Multi-scale preferential flow processes in an urban streambed under variable hydraulic conditions
Spatially preferential flow processes occur at nested scales at the sediment-water interface (SWI), due in part to sediment heterogeneities, which may be enhanced in flashy urban streams with heavy road sand influence. However, several factors, including the flow-rate dependence of preferential hyporheic flow and discrete groundwater discharge zones are commonly overlooked in reach-scale models of groundwater/surface water exchange. Using a series of controlled-head tracer-injection experiments coupled with cm-scale geophysics within the highly reactive upper 30 cm of the hyporheic zone of an urban stream, we quantified the flow dependence of local less-mobile porosity volume, mass-transfer rate coefficient, and the resulting local residence time in the less-mobile pore space at three controlled downward fluid fluxes (0.8, 2, and 3 m/d). Experiments were performed in two adjacent streambed locations, representing different sediment bulk vertical permeability. Less-mobile porosity parameters were generally substantial and similar between the two streambed locations; though a more competent, thin, organic layer at ∼15 cm depth in one location strongly impacted tracer loading, flushing dynamics, and local residence times. Increased downward flux led to (1) a decrease in less-mobile porosity residence time in all experiments, and (2) an increase in less-mobile porosity fraction for most experiments. Additionally, at the larger stream reach-scale, surface electrodes for electrical resistivity measurement were installed along 22 m of the wetted stream channel. These surface electrode measurements were collected during a natural storm flow event, which revealed widespread, short-term, flushing (e.g. <3 h) of the hyporheic zone with stream water, followed by longer-term (e.g. >60 h) flushing of the SWI with riparian zone groundwater. Flow dependence of preferential hyporheic zone flowpaths, like in the controlled tracer experiments, was also observed in these reach-scale electrical resistivity tomography measurements. Our findings reveal that the spatial and temporal dependence of preferential flow processes create highly dynamic SWI conditions that will affect the physical and coupled biogeochemical functions of the SWI in urbanized, sand-impacted streams.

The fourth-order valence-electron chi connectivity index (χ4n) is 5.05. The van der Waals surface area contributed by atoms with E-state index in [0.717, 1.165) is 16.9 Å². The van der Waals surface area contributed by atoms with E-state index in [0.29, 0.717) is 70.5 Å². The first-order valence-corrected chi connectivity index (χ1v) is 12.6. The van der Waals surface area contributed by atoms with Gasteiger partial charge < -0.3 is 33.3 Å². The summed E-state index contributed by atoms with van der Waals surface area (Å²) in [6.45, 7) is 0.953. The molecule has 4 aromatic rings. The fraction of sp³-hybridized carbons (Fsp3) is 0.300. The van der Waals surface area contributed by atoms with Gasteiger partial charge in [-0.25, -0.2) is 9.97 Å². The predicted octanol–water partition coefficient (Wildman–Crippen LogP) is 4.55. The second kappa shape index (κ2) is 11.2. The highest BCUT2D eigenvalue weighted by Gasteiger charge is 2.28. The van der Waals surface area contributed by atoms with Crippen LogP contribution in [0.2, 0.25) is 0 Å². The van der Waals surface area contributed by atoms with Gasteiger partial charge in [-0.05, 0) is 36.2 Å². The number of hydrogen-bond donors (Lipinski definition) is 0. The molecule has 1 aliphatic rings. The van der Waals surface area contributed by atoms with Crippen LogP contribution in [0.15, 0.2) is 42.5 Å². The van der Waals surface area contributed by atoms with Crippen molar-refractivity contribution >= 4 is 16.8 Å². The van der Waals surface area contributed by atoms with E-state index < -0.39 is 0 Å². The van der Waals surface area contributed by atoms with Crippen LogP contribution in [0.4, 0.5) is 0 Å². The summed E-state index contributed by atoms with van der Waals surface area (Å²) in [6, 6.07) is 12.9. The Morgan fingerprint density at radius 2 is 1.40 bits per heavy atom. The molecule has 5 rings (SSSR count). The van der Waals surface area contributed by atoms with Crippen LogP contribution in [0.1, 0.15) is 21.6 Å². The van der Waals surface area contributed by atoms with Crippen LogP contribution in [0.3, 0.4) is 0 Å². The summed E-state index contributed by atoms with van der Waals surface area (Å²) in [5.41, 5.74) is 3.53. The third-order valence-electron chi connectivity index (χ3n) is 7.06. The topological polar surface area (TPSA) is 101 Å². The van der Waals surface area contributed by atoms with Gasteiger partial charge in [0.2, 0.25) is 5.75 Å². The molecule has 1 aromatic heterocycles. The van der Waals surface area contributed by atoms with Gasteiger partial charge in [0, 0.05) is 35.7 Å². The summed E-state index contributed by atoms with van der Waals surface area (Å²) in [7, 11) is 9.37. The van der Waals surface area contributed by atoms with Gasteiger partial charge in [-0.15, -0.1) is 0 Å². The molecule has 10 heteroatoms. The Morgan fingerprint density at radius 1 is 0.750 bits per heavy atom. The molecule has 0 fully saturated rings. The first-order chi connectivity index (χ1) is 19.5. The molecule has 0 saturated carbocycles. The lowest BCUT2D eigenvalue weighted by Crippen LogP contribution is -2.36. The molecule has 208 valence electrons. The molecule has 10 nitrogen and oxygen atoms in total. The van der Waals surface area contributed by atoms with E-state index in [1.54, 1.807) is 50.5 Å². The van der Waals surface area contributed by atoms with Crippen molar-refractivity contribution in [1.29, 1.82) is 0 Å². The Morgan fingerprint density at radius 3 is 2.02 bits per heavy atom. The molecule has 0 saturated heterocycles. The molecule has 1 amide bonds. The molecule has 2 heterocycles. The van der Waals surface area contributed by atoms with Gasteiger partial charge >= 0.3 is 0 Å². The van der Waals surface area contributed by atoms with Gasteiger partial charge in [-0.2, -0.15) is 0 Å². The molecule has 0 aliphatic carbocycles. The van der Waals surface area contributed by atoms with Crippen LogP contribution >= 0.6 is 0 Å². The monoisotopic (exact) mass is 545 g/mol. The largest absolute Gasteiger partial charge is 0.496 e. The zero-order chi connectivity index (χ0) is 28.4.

Additional publication details
|Publication Subtype||Journal Article|
|Title||Multi-scale preferential flow processes in an urban streambed under variable hydraulic conditions|
|Series title||Journal of Hydrology|
|Contributing office(s)||WMA - Earth System Processes Division|